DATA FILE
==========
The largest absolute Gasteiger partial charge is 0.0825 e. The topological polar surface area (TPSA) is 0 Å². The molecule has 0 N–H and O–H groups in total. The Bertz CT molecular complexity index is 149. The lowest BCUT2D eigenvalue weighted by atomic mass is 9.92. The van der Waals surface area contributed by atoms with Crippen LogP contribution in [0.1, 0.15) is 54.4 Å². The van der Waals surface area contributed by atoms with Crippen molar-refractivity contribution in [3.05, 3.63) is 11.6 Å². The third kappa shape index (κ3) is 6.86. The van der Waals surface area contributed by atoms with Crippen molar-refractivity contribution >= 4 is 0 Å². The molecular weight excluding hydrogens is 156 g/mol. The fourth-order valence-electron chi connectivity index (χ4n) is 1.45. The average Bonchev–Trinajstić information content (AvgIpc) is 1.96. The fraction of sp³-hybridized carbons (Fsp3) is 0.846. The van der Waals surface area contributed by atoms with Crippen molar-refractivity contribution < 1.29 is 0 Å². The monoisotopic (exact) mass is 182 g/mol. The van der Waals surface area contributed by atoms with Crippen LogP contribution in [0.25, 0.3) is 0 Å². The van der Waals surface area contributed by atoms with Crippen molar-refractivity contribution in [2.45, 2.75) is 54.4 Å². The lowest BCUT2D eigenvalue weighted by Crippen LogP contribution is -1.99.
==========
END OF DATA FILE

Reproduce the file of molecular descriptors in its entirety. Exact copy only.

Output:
The largest absolute Gasteiger partial charge is 0.0825 e. The topological polar surface area (TPSA) is 0 Å². The molecule has 0 N–H and O–H groups in total. The Bertz CT molecular complexity index is 149. The lowest BCUT2D eigenvalue weighted by atomic mass is 9.92. The van der Waals surface area contributed by atoms with Crippen LogP contribution in [0.1, 0.15) is 54.4 Å². The van der Waals surface area contributed by atoms with Crippen molar-refractivity contribution in [3.05, 3.63) is 11.6 Å². The third kappa shape index (κ3) is 6.86. The van der Waals surface area contributed by atoms with Crippen molar-refractivity contribution >= 4 is 0 Å². The molecular weight excluding hydrogens is 156 g/mol. The fourth-order valence-electron chi connectivity index (χ4n) is 1.45. The average Bonchev–Trinajstić information content (AvgIpc) is 1.96. The fraction of sp³-hybridized carbons (Fsp3) is 0.846. The van der Waals surface area contributed by atoms with Crippen molar-refractivity contribution < 1.29 is 0 Å². The monoisotopic (exact) mass is 182 g/mol. The van der Waals surface area contributed by atoms with Crippen LogP contribution in [0.25, 0.3) is 0 Å². The van der Waals surface area contributed by atoms with Crippen molar-refractivity contribution in [2.45, 2.75) is 54.4 Å². The lowest BCUT2D eigenvalue weighted by Crippen LogP contribution is -1.99.